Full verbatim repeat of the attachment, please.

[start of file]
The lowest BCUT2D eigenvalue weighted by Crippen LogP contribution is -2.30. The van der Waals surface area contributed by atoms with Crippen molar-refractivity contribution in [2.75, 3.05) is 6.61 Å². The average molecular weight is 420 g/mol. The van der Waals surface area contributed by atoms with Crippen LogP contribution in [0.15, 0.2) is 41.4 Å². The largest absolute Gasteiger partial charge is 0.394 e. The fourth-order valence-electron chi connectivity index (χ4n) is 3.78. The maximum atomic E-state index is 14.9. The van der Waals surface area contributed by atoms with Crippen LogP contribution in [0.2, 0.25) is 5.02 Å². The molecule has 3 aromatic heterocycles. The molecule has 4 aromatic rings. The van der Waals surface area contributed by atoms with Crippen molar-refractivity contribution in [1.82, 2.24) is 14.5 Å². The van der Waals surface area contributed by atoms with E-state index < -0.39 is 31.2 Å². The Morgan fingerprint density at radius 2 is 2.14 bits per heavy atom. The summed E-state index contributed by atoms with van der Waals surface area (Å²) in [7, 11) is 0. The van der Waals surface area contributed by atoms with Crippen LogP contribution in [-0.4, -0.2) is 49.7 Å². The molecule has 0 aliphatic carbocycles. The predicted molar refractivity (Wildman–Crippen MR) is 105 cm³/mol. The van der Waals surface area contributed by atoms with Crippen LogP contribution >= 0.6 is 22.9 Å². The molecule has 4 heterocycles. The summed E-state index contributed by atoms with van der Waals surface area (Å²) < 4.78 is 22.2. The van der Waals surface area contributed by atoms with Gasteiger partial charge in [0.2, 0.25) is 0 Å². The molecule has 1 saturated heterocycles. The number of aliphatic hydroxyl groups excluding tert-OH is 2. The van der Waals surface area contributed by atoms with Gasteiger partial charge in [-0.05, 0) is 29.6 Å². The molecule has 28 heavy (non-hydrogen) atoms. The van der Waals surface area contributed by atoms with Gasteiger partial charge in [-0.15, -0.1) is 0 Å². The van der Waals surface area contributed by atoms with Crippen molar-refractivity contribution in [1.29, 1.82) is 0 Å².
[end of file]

The lowest BCUT2D eigenvalue weighted by Crippen LogP contribution is -2.30. The van der Waals surface area contributed by atoms with Crippen molar-refractivity contribution in [2.75, 3.05) is 6.61 Å². The average molecular weight is 420 g/mol. The van der Waals surface area contributed by atoms with Crippen LogP contribution in [0.15, 0.2) is 41.4 Å². The largest absolute Gasteiger partial charge is 0.394 e. The fourth-order valence-electron chi connectivity index (χ4n) is 3.78. The maximum atomic E-state index is 14.9. The van der Waals surface area contributed by atoms with Crippen LogP contribution in [0.2, 0.25) is 5.02 Å². The molecule has 3 aromatic heterocycles. The molecule has 4 aromatic rings. The van der Waals surface area contributed by atoms with Crippen molar-refractivity contribution in [1.82, 2.24) is 14.5 Å². The van der Waals surface area contributed by atoms with E-state index < -0.39 is 31.2 Å². The Morgan fingerprint density at radius 2 is 2.14 bits per heavy atom. The summed E-state index contributed by atoms with van der Waals surface area (Å²) in [7, 11) is 0. The van der Waals surface area contributed by atoms with Crippen LogP contribution in [-0.4, -0.2) is 49.7 Å². The molecule has 0 aliphatic carbocycles. The predicted molar refractivity (Wildman–Crippen MR) is 105 cm³/mol. The van der Waals surface area contributed by atoms with Crippen LogP contribution >= 0.6 is 22.9 Å². The molecule has 4 heterocycles. The summed E-state index contributed by atoms with van der Waals surface area (Å²) < 4.78 is 22.2. The van der Waals surface area contributed by atoms with Gasteiger partial charge in [0.2, 0.25) is 0 Å². The molecule has 1 saturated heterocycles. The number of aliphatic hydroxyl groups excluding tert-OH is 2. The van der Waals surface area contributed by atoms with Gasteiger partial charge in [-0.05, 0) is 29.6 Å². The molecule has 28 heavy (non-hydrogen) atoms. The van der Waals surface area contributed by atoms with Gasteiger partial charge in [-0.15, -0.1) is 0 Å². The van der Waals surface area contributed by atoms with Crippen molar-refractivity contribution in [1.29, 1.82) is 0 Å².